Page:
Album Review

Puppets put it all 'Together'

May 11, 2009
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Indie Rock
Meat Puppets Sewn Together
Meat Puppets plays June 10 at the Paradise Rock Club.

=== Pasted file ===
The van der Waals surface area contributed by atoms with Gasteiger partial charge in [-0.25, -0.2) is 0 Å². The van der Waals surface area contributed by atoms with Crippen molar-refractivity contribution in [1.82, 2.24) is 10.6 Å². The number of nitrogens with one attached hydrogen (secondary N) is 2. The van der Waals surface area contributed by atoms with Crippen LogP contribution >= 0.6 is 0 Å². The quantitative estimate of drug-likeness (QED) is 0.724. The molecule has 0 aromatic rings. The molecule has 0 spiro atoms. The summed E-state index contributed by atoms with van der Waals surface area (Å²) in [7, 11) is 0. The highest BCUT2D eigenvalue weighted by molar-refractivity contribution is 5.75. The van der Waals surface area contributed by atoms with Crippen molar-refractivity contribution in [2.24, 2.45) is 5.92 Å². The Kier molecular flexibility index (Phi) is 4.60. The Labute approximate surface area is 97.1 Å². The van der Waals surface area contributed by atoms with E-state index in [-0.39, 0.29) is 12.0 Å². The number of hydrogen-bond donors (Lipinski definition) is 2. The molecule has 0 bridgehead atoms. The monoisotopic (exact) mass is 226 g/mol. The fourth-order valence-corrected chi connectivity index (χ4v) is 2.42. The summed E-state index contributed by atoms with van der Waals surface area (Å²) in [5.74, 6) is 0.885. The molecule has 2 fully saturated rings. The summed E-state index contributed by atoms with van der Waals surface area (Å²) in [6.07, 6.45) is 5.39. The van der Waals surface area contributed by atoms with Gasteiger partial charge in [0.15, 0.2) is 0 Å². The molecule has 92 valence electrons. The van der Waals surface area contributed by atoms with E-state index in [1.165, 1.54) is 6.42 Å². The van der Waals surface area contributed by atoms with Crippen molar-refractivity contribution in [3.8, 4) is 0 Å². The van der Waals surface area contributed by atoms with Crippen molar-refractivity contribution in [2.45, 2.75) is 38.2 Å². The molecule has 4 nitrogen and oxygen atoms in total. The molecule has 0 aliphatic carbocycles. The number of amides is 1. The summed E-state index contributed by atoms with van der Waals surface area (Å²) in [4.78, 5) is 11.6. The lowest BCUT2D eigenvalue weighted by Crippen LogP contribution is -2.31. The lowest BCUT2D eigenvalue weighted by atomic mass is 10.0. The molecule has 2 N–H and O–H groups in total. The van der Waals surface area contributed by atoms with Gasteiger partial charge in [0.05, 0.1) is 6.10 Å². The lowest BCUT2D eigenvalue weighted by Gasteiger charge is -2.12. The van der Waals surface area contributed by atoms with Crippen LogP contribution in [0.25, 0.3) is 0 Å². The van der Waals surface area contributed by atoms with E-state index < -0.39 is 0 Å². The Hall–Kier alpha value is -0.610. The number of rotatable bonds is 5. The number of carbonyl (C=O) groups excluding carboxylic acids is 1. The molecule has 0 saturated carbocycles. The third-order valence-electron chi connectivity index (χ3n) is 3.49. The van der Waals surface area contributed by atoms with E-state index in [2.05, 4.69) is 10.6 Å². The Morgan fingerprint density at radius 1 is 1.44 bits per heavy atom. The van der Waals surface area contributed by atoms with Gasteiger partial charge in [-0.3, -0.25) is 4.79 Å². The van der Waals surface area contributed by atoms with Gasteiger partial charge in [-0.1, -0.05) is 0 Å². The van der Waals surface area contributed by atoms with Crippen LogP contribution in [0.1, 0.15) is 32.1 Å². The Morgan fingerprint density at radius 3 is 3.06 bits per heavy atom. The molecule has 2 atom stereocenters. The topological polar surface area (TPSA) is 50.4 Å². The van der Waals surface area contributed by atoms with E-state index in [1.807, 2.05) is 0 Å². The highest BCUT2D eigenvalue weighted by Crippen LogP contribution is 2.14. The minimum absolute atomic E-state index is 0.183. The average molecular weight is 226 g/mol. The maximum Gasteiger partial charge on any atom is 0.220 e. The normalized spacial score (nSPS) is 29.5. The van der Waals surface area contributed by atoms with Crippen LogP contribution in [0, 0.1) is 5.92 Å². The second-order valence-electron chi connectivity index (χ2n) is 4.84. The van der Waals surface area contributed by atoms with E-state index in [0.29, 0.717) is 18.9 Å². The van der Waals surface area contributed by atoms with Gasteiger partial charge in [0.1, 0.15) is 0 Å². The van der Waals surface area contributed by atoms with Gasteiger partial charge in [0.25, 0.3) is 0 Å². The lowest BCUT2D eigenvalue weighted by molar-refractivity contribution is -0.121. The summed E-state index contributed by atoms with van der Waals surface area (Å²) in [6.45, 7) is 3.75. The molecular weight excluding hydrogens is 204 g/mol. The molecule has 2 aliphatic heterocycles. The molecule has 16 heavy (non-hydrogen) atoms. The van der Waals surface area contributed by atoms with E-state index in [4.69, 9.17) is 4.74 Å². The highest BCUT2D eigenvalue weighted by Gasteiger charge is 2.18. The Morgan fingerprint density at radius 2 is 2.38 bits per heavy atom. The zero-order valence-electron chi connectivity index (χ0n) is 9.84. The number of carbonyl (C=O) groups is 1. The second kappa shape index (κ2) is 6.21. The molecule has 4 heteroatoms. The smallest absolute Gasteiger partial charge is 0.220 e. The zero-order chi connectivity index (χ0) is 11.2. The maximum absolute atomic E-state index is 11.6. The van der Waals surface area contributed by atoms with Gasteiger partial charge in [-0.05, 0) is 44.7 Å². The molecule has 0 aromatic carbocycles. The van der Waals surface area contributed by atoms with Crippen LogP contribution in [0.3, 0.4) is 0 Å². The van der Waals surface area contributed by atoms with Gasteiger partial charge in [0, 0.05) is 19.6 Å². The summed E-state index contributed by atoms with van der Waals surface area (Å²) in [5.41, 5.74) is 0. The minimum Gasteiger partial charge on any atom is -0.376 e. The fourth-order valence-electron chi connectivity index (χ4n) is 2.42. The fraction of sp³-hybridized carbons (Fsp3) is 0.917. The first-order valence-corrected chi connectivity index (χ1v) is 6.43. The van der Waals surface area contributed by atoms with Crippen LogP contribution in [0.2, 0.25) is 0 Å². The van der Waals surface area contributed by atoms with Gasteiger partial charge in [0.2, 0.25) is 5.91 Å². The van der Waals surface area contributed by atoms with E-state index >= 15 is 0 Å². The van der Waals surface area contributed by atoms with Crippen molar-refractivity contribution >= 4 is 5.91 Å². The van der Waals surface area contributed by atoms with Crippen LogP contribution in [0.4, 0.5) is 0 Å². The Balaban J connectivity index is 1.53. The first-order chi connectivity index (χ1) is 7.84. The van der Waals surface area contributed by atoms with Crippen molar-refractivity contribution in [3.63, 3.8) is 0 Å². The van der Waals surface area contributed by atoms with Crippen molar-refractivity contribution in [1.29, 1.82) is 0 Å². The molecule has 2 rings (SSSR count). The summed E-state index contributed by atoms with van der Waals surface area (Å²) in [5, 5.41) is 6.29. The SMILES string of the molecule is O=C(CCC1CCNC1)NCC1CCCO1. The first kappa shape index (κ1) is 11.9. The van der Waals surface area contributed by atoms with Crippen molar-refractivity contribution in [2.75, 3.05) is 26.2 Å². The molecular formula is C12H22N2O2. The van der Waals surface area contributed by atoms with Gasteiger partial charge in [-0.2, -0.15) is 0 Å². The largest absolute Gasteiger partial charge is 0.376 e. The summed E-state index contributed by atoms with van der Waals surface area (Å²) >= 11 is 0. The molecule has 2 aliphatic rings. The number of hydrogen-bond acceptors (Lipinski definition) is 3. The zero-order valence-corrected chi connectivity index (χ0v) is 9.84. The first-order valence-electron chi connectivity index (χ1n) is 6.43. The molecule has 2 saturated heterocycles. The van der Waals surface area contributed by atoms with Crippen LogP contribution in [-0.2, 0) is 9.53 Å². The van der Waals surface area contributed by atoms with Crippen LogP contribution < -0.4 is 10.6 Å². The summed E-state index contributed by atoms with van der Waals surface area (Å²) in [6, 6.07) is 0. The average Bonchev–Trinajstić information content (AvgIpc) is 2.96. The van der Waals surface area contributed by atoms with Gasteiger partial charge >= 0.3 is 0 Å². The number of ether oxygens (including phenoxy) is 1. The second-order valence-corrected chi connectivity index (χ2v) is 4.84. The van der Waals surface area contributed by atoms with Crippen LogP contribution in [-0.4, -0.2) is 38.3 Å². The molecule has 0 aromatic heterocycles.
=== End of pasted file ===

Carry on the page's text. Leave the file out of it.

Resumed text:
The number of ingredients found in a Meat Puppets record is impressive, but the way the band blends those pieces is what's truly astonishing. At its best, Arizona's Meat Puppets makes you think there are no boundaries between punk, country, and pop. The appropriately named "Sewn Together" finds 50-year-old Curt Kirkwood and his 48-year-old brother Cris Kirkwood crafting mongrel music as fine as anything in the band's catalog. With drummer Ted Marcus fitting in nearly as snugly as original beat keeper Derrick Bostrom and some colorful assistance from keyboard player William Joseph, guitarist-singer Curt and bass-playing bro Cris conjure a fresh iteration of Meat Puppets' desert rock. The group's signatures are all here: the loping honky-tonk rhythms, the piercing punk wordplay, and the psychedelic glint that makes even the mellowest passages sound a little nervous. Cris reunited with Curt in 2007 after a 12-year absence from the band and the working partnership sounds fully healed. While the band prefers unpolished production true to its origins in the early-'80s punk scene, its keen sense of melody shines on the title track and the eerie "Clone." The most punk thing about Meat Puppets is its fiercely independent spirit, exemplified by the way Curt balances his tumbleweed guitar-picking with the occasional Hendrixian squall on the vital new track "Blanket of Weeds." The album ends with "Love Mountain," a buoyant song that suggests the Kirkwoods are in a good place. (Out tomorrow) SCOTT McLENNAN